Multiplex Industry by ICRA

The Indian multiplex industry[†] has grown at around 13% CAGR (in terms of operating screens) and 14% CAGR (in terms of revenues) over the last three years. The silver lining though for the industry is the healthy growth of food and beverages (F&B) and advertisement segments which have grown at a faster pace of 21% CAGR over the last three years.


According to Mr. Shubham Jain, Vice President and Sector Head, “The non-exhibition segments - F&B and advertisement – have given a strong push to the overall revenues of a multiplex, a trend which is expected to continue in the near term, given the enormous potential of these segments. Through use of differential offerings with the help of the latest technologies and diversified food options, the multiplex players are striving to improve their average realisations per footfall. A low screen density and smaller scale of operations of the multiplex players in India, compared to global multiplexes, provide ample opportunity to the multiplexes to demonstrate steady growth in the near term.”


As for the single screen theatres, though they still occupy a greater share of the film exhibition market, these have been shutting shop due to the contemporary offerings of the multiplexes, which leave room for the multiplex players to improve their market share.


With the recent implementation of the Goods and Services Tax (GST) in the multiplex industry, the state level entertainment tax has been subsumed with a more standard taxation structure, which will benefit the multiplex industry with the availability of input tax credit. However what can spoil the party is the likelihood of some local state bodies levying additional duties (as has been recently proposed by Greater Chennai Corporation’s Revenue Department), which can have an impact on footfalls if such additional duties result in rise in ticket prices. Further, restrictions by some states on the maximum ticket price that can be charged, and a proposal to dedicate a screen for exhibition of a regional movie during the prime-slot, can impact the profitability of the industry as it may constrain their ability to cover the rising costs. Further measures like a cap on ticket prices will affect the multiplex industry in their ability to increase their average ticket prices to cover the rising fixed costs associated with their operations, thereby impacting profitability. In addition, slower retail development, piracy and rise of alternative video-on-demand services in the recent past are the risks which could also hamper the growth and expansion spree of the multiplexes.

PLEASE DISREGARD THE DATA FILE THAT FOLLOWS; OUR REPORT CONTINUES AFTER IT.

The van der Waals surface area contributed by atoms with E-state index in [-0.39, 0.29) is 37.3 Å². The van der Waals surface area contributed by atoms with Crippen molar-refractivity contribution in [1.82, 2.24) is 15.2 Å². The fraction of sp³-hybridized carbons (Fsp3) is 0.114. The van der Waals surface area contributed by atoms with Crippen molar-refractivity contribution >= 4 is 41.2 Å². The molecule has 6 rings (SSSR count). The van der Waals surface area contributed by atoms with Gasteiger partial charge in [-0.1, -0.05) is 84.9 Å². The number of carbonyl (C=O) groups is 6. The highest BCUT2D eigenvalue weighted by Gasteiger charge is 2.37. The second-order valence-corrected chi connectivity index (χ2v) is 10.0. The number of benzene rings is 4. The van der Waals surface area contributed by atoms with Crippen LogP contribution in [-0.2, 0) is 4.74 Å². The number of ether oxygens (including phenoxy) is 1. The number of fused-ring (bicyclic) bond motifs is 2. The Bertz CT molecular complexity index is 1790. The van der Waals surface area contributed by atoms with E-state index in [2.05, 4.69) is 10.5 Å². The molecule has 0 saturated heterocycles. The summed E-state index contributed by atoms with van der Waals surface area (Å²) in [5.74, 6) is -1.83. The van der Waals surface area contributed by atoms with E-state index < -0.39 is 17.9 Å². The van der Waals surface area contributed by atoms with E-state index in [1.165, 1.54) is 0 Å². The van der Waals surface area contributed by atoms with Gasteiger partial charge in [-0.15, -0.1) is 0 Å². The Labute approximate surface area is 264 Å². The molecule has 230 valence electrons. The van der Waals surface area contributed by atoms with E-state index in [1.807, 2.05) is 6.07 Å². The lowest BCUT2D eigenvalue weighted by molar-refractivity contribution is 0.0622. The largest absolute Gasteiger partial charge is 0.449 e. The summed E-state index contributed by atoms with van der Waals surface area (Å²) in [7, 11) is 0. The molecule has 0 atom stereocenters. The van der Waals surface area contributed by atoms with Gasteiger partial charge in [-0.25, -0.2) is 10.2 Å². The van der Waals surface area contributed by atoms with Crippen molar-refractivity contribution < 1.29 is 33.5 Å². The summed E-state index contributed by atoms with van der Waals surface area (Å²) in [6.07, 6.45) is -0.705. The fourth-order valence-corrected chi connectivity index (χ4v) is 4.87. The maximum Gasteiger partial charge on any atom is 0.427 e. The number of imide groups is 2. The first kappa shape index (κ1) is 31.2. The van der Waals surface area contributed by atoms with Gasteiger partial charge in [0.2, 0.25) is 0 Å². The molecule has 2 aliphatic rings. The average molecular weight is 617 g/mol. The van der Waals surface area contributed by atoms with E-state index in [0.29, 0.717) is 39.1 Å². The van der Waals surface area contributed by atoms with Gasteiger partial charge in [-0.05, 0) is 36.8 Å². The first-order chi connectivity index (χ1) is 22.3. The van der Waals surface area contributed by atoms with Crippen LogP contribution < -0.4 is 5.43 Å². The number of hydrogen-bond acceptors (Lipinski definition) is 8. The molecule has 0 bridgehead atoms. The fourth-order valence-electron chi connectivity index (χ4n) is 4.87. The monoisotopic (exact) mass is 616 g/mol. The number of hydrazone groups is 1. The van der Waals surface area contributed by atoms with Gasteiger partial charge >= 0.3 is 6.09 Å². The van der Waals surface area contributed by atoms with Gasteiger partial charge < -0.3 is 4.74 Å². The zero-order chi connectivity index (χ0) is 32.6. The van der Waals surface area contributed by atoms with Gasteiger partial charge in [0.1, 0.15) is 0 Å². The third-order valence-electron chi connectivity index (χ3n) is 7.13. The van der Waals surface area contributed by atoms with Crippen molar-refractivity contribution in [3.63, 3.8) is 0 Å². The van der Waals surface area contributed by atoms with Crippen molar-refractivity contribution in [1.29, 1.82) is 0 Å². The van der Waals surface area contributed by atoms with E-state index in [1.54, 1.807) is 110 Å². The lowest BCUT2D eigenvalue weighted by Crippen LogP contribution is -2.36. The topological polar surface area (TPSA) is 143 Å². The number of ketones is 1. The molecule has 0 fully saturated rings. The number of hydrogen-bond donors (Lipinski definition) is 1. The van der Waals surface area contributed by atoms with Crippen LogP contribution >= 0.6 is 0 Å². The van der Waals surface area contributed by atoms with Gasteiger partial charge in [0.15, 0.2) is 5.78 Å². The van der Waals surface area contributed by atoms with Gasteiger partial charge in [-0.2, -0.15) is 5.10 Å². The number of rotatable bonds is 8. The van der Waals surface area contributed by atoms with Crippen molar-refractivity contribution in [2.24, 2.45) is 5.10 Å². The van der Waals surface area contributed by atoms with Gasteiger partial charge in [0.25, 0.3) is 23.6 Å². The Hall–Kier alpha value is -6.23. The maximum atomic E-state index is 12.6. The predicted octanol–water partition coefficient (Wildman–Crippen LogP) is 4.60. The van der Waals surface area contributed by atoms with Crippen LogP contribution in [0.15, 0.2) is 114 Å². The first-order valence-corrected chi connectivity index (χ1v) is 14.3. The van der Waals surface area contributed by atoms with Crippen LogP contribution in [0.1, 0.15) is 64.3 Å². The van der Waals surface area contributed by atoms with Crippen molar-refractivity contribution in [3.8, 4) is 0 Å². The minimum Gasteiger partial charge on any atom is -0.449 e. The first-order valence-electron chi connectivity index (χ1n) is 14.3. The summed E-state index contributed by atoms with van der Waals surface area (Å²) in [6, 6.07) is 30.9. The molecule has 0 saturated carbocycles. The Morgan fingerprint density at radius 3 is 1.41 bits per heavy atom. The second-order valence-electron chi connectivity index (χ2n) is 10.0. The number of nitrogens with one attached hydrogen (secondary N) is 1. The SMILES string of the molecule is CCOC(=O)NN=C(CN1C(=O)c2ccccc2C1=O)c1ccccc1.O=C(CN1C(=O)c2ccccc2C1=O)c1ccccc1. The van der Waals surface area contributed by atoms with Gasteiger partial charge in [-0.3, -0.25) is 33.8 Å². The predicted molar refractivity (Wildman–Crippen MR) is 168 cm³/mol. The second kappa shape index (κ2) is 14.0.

However with a view to push revenues per footfall, the Indian multiplex players have resorted to differential and customised offerings to provide the customers a better movie viewing experience. They have been innovative in opening up of IMAX screens, luxury lounges, kids’ auditorium and on-demand theatre services. With the inclusion of interactive food ordering kiosks and regional gourmet options, the multiplexes are striving to improve their F&B revenues. A lower F&B spend per head to average ticket price ratio at the Indian multiplexes as compared

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